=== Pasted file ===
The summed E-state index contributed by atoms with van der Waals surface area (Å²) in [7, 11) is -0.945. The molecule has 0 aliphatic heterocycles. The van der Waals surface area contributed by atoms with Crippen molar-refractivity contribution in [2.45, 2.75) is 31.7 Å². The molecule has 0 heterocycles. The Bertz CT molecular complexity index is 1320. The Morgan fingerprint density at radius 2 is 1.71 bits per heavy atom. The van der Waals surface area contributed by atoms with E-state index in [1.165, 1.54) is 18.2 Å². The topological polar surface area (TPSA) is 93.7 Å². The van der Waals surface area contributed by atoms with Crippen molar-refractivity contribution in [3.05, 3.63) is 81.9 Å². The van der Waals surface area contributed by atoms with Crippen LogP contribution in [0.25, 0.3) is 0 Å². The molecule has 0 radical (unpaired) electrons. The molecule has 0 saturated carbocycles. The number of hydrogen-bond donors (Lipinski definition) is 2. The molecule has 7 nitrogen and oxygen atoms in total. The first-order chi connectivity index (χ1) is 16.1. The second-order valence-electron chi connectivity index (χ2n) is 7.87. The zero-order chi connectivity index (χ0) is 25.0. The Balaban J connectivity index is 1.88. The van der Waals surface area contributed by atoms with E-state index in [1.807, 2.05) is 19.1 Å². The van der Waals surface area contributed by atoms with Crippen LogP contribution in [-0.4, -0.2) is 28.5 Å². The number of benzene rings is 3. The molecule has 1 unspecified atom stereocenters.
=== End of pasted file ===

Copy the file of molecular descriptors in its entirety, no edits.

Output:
The summed E-state index contributed by atoms with van der Waals surface area (Å²) in [7, 11) is -0.945. The molecule has 0 aliphatic heterocycles. The van der Waals surface area contributed by atoms with Crippen molar-refractivity contribution in [2.45, 2.75) is 31.7 Å². The molecule has 0 heterocycles. The Bertz CT molecular complexity index is 1320. The Morgan fingerprint density at radius 2 is 1.71 bits per heavy atom. The van der Waals surface area contributed by atoms with E-state index in [1.165, 1.54) is 18.2 Å². The topological polar surface area (TPSA) is 93.7 Å². The van der Waals surface area contributed by atoms with Crippen molar-refractivity contribution in [3.05, 3.63) is 81.9 Å². The van der Waals surface area contributed by atoms with Crippen LogP contribution in [0.25, 0.3) is 0 Å². The molecule has 0 radical (unpaired) electrons. The molecule has 0 saturated carbocycles. The number of hydrogen-bond donors (Lipinski definition) is 2. The molecule has 7 nitrogen and oxygen atoms in total. The first-order chi connectivity index (χ1) is 16.1. The second-order valence-electron chi connectivity index (χ2n) is 7.87. The zero-order chi connectivity index (χ0) is 25.0. The Balaban J connectivity index is 1.88. The van der Waals surface area contributed by atoms with E-state index in [1.807, 2.05) is 19.1 Å². The van der Waals surface area contributed by atoms with Crippen LogP contribution in [-0.4, -0.2) is 28.5 Å². The number of benzene rings is 3. The molecule has 1 unspecified atom stereocenters.